In the not-so-recent past
During the sunset-years of the 19th century, a radical thought was taking shape in India. The “Swadeshi Movement” which was officially launched in 1905 had its theoretical aspects defined in the late 1800s. Stalwarts such as Naoroji, Tilak, Ghokale, Aurobindo are credited with the thought leadership for the same. History tells us that the Swadeshi movement is a “nationalistic movement”, i.e a political movement. But at its very core, this movement was an economical one, born from the understanding that the oppression of the Indians within India was predicated upon the economic control of the entire Indian populace by a few Englishmen.
Being “nationalistic”, today is not considered good behavior by many; it certainly is not seen as progressive. We now associate it with mostly the right-wing, jingoistic and populist style of politics that has taken roots in most parts of the world that has sailed the democratic and secular oceans to arrive at this point. What happened? One reason could be the mix-up involving “method” and “intent”. Movements like the Swadeshi were born out of the need for human beings to unshackle themselves from an oppressor, “a real adversary” (so to speak). Today’s nationalism is born out of the need to manufacture non-existent enemies or distract us from the real ones or both.
The modus-operandi of the Swadeshi Movemement was to “go local”; to boycott foreign products (very specifically, British) and opt for local produce. Underlying this was the confidence that came from “Atmashakthi” (self-strength) , a term coined by Rabindranath Tagore during the same years, when he was putting together his thoughts on Indian Nationalism. In other words, to even begin thinking about boycotting something, to say a “firm no” to external help or input, one first needed to build the inner strength to be self reliant and be confident enough to endure what comes after.
The Swadeshi movement later paved way to progressively mature and effective movements. With the entry of Gandhiji into the Indian Independence Struggle, “Swadeshi” found new intent, meaning and methods where he combined his success of the Satyagraha (that he conceived while in South Africa) with the good-parts of the Swadeshi movement to come up with the tools and ethos which made possible a national conscience strong enough to put up a non-violent struggle against the British-might.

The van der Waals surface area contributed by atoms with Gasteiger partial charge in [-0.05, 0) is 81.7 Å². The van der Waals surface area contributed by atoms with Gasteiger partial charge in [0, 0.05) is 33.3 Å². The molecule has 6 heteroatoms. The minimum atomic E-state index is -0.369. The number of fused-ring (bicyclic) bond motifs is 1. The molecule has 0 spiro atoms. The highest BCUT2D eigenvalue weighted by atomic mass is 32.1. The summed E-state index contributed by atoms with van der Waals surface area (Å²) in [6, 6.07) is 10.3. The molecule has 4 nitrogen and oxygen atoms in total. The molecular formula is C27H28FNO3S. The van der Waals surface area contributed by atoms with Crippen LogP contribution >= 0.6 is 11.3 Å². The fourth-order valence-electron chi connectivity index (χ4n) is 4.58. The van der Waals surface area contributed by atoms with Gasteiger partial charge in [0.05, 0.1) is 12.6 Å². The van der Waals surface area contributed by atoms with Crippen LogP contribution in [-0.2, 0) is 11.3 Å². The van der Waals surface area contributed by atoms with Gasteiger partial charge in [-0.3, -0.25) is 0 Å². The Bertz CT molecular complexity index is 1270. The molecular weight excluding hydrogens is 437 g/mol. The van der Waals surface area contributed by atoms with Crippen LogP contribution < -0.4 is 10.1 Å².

Our grand experiments with “local”
Colonialism, and India’s tryst with it aside, the need for “going local” has been the need-of-the-hour for long. Every individual who has considered or worked towards an “ecologically viable”, “socially just” and “economically alternative” society knows the importance of “going local”. In fact to understand the benefits of going local, one only has to stare at the disadvantages of a world that went global; to be specific, the disadvantages of “globalization”.
It has been a perpetual struggle between these two forces. One that wanted to establish a global-order and another that resists it by celebrating diversity, “the local” and decentralization. If there is a tiny amount of hope today with some skill and culture left in parts of the world that are not yet completely transformed, it is because of the small victories of the latter group. In India especially, even today, we retain some traditional agricultural methods, weaving practices, skills and products that demand respect for human labour simply because we upheld the notion of local over global; a storyline of struggle that connects movement to movement, generation to generation. But was that enough?
We have deluded ourselves in some cases of “going local”; in most cases, we have celebrated too early. This is because we overestimated our success. The very fact that, as a society, we democratically elected a corporation-friendly, yet traditional-sounding ideological concoction, as our leaders and governments today, should be proof enough that we have completely missed our goals. Our attempts all these years to stay local has been within the perimeters set by the “market”; issue of having to “comply”. We have had so many of our “local” stories that gladly claim to be “Swadeshi” but actually can only be considered local “productions” at best. Even the not-so-nuanced original “Swadeshi Movement” was about “local consumption”. Gandhi’s and Kumarappa’s interpretation and experiments with Swadeshi have been about both consumption and production.
These are strong reasons today to rise above our own petty self-declared victories and march towards what is truly local. If nothing, the collapse our years of “half-baked” local movements in current times when a pandemic has struck the world, should serve us as a reminder that our job is far from complete.
It was only a matter of time before the hyper-nationalistic party, that forms the Indian Government today, decided to use “local” in their vocabulary. It is also very amusing that Tagore’s “Atmashakthi” has been aptly re-purposed into an “Atma Nirbharata” (presumably meaning the same thing but with a twist for the slogan-entertained citizen of the present).
The call to go local is not new even within the short history of the current ruling party. “Make in India” was a campaign that ran before this and regardless of what the “thinkers” thought about it, the average person’s idea of this matter varied from “International companies employing Indian workers” to “Made in a factory that is physically located on Indian soil”; a vague enough cloud of interpretative smoke behind which we can continue to worship the only God we know now; that of Capital.